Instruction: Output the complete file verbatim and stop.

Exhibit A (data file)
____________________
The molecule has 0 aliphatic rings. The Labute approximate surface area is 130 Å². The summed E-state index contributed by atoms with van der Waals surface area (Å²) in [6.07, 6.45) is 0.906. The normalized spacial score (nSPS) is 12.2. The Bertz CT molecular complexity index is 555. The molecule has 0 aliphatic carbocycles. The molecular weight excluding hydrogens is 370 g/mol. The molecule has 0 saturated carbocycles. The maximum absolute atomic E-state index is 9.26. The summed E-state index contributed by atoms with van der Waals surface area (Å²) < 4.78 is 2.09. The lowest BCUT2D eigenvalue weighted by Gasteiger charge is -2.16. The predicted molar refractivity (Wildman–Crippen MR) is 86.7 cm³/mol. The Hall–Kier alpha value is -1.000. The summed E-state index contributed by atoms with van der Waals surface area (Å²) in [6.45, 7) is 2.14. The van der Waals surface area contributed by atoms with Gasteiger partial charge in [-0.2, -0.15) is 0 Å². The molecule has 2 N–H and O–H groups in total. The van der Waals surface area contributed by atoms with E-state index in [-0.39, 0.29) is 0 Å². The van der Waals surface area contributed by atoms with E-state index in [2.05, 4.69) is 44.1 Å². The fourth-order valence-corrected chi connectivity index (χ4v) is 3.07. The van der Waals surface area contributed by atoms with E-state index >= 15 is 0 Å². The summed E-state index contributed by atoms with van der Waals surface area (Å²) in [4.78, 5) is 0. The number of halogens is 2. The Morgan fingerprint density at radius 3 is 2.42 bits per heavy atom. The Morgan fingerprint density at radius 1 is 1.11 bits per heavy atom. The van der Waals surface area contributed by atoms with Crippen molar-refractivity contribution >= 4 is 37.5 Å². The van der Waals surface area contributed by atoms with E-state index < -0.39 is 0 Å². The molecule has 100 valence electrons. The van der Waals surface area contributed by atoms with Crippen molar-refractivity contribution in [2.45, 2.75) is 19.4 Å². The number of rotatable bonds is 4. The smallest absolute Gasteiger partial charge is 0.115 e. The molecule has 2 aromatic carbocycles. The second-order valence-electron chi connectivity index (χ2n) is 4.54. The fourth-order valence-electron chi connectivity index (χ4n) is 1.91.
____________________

The molecule has 0 aliphatic rings. The Labute approximate surface area is 130 Å². The summed E-state index contributed by atoms with van der Waals surface area (Å²) in [6.07, 6.45) is 0.906. The normalized spacial score (nSPS) is 12.2. The Bertz CT molecular complexity index is 555. The molecule has 0 aliphatic carbocycles. The molecular weight excluding hydrogens is 370 g/mol. The molecule has 0 saturated carbocycles. The maximum absolute atomic E-state index is 9.26. The summed E-state index contributed by atoms with van der Waals surface area (Å²) < 4.78 is 2.09. The lowest BCUT2D eigenvalue weighted by Gasteiger charge is -2.16. The predicted molar refractivity (Wildman–Crippen MR) is 86.7 cm³/mol. The Hall–Kier alpha value is -1.000. The summed E-state index contributed by atoms with van der Waals surface area (Å²) in [6.45, 7) is 2.14. The van der Waals surface area contributed by atoms with Gasteiger partial charge in [-0.2, -0.15) is 0 Å². The molecule has 2 N–H and O–H groups in total. The van der Waals surface area contributed by atoms with E-state index in [-0.39, 0.29) is 0 Å². The van der Waals surface area contributed by atoms with E-state index in [2.05, 4.69) is 44.1 Å². The fourth-order valence-corrected chi connectivity index (χ4v) is 3.07. The van der Waals surface area contributed by atoms with E-state index >= 15 is 0 Å². The summed E-state index contributed by atoms with van der Waals surface area (Å²) in [4.78, 5) is 0. The number of halogens is 2. The Morgan fingerprint density at radius 3 is 2.42 bits per heavy atom. The Morgan fingerprint density at radius 1 is 1.11 bits per heavy atom. The van der Waals surface area contributed by atoms with Crippen molar-refractivity contribution >= 4 is 37.5 Å². The van der Waals surface area contributed by atoms with E-state index < -0.39 is 0 Å². The molecule has 100 valence electrons. The van der Waals surface area contributed by atoms with Crippen molar-refractivity contribution in [2.45, 2.75) is 19.4 Å². The number of rotatable bonds is 4. The smallest absolute Gasteiger partial charge is 0.115 e. The molecule has 2 aromatic carbocycles. The second-order valence-electron chi connectivity index (χ2n) is 4.54. The fourth-order valence-electron chi connectivity index (χ4n) is 1.91.